For more, read this week’s Connacht Tribune.

Galway in Days Gone By

The way we were – Protecting archives of our past



A photo of Galway city centre from the county council's archives

People’s living conditions less than 100 years ago were frightening. We have come a long way. We talk about water charges today, but back then the local District Councils were erecting pumps for local communities and the lovely town of Mountbellew, according to Council minutes, had open sewers,” says Galway County Council archivist Patria McWalter.

Patria believes we “need to take pride in our history, and we should take the same pride in our historical records as we do in our built heritage”. When you see the wealth of material in her care, this belief makes sense.

She is in charge of caring for the rich collection of administrative records owned by Galway County Council and says “these records are as much part of our history as the Rock of Cashel is. They document our lives and our ancestors’ lives. And nobody can plan for the future unless you learn from the past, what worked and what didn’t”.

Archivists and librarians are often unfairly regarded as being dry, academic types, but that’s certainly not true of Patria. Her enthusiasm is infectious as she turns the pages of several minute books from Galway’s Rural District Councils, all of them at least 100 years old.

Part of her role involved cataloguing all the records of the Councils – Ballinasloe, Clifden, Galway, Gort, Loughrea, Mountbellew, Portumna and Tuam. These records mostly consisted of minutes of various meetings.

When she was cataloguing them she realised their worth to local historians and researchers, so she decided to compile a guide to their content. The result is For the Record: The Archives of Galway’s Rural District Councils, which will be a valuable asset to anybody with an interest in history.

Many representatives on these Councils were local personalities and several were arrested during the political upheaval of the era, she explains.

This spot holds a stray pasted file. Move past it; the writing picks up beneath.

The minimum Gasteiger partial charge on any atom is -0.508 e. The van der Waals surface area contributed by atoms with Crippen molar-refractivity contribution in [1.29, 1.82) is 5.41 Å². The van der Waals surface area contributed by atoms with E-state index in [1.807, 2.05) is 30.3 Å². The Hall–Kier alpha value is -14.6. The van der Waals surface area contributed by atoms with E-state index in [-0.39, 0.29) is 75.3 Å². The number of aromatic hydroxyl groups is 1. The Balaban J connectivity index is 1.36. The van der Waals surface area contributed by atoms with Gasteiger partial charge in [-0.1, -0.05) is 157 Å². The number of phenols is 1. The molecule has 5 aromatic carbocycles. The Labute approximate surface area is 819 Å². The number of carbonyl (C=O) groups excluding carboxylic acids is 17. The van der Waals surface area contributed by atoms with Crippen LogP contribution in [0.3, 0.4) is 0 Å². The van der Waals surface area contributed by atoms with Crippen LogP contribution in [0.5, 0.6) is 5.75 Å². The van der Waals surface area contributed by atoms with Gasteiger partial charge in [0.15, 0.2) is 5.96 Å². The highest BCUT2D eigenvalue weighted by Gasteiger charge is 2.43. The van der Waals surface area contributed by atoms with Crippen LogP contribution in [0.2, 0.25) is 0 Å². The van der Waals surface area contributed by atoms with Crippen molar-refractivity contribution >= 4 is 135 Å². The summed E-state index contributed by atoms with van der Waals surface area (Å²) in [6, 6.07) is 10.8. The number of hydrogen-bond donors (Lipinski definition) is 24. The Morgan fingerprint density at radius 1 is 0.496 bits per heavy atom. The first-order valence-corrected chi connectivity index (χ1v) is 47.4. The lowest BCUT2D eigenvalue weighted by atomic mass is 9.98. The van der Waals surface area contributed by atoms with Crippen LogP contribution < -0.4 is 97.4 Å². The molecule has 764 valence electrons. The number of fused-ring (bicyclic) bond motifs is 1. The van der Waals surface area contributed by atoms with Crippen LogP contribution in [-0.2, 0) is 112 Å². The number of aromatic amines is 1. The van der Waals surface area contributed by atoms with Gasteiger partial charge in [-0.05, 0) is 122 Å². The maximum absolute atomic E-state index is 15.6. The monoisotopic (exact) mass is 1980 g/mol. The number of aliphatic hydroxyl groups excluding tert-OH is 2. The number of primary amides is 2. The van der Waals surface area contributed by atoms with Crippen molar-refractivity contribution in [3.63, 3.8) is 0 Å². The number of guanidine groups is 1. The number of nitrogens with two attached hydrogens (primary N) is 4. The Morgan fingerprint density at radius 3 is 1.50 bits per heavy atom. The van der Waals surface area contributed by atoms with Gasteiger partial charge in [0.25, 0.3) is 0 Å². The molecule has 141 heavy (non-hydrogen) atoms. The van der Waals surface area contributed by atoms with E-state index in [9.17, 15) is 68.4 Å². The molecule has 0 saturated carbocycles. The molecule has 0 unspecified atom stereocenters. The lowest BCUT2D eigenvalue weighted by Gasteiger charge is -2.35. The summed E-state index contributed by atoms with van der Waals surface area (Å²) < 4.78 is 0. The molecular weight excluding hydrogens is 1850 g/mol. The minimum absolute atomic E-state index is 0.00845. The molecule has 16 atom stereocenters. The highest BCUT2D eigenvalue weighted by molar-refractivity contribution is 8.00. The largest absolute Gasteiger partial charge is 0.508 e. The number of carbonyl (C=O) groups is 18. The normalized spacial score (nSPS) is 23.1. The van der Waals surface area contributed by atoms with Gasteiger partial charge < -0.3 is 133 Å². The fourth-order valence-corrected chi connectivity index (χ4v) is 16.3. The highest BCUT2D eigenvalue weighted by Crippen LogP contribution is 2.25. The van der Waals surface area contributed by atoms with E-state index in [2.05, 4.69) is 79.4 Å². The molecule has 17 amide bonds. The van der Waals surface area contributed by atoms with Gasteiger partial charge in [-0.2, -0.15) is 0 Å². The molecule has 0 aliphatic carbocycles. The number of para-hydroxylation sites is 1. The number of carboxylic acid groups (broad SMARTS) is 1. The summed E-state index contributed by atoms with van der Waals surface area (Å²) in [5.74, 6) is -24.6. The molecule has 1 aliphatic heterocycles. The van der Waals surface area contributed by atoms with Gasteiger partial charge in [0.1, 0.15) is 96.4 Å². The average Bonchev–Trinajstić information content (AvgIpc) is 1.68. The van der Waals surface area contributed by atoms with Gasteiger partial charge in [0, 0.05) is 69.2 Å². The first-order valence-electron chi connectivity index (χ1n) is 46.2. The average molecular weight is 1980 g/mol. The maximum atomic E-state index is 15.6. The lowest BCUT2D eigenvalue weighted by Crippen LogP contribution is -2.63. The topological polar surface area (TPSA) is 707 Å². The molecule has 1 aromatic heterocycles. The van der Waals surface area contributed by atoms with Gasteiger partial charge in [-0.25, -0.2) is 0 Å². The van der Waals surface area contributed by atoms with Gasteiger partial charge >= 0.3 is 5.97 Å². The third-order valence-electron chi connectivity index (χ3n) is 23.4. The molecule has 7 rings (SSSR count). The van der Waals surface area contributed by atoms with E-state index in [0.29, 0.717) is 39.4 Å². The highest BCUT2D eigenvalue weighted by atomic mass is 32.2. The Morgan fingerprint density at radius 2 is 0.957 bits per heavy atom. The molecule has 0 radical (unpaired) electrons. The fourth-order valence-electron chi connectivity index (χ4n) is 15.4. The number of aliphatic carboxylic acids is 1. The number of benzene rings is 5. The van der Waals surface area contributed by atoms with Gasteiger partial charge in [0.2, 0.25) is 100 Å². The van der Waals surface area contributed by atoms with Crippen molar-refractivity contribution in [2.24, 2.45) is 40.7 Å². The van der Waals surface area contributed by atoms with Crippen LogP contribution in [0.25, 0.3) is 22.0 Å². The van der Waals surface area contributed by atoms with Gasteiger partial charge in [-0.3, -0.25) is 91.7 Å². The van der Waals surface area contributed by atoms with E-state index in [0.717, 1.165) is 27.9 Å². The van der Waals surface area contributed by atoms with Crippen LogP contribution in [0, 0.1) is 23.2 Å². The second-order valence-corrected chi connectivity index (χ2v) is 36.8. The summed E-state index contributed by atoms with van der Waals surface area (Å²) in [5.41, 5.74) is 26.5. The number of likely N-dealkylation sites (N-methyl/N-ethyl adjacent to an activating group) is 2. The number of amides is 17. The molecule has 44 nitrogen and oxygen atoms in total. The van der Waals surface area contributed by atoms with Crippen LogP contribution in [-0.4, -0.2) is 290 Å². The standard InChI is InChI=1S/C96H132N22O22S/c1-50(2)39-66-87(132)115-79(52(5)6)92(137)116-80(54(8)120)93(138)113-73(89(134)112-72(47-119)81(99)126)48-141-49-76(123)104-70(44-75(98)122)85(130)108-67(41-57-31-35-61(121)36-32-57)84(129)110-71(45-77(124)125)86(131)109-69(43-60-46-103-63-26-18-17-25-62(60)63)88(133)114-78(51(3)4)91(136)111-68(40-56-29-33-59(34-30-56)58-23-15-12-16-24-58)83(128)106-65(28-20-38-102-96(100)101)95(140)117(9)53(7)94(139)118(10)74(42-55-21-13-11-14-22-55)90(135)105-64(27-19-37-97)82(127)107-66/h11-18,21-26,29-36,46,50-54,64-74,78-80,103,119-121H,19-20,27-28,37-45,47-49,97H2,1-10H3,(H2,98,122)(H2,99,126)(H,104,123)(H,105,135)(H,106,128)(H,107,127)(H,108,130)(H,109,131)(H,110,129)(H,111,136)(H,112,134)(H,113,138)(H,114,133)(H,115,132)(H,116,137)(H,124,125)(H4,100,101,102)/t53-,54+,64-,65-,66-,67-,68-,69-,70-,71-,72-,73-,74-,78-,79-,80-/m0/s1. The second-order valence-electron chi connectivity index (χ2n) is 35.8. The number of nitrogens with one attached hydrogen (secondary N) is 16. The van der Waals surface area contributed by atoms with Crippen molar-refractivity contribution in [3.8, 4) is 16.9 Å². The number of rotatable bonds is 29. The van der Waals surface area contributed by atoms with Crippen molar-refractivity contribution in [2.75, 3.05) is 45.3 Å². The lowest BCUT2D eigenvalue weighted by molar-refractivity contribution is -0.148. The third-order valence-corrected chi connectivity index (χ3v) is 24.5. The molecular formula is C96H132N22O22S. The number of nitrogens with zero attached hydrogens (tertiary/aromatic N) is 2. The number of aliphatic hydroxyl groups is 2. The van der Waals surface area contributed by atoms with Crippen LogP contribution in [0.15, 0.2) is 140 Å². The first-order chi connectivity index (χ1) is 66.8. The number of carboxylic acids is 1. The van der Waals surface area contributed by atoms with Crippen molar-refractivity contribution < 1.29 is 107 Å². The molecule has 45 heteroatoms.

And, ushering in a new era in history, women were allowed to sit on these Rural District Councils – at the time they were not allowed to sit on County Councils.

All of this information is included in Patria’s introductory essay to the attractively produced A4 size guide, which gives a glimpse into how these Rural Councils operated and the way political thinking changed in Ireland during a short 26-year period. In the early 1900s, these Councils supported Home Rule, but by 1920, they were calling for full independence and refusing to recognise the British administration.

“I love the tone,” says Patria of the minutes from meetings. “The language was very emotive.”

That was certainly true of the Gort Rural District Council. At a meeting in 1907, following riots in Dublin at the premiere of JM Synge’s play, The Playboy of the Western World the councillors’ response was vehement. They recorded their decision to “protest most emphatically against the libellous comedy, The Playboy of the Western World, that was belched forth during the past week in the Abbey Theatre, Dublin, under the fostering care of Lady Gregory and Mr Yeats. We congratulate the good people of Dublin in howling down the gross buffoonery and immoral suggestions that are scattered throughout this scandalous performance.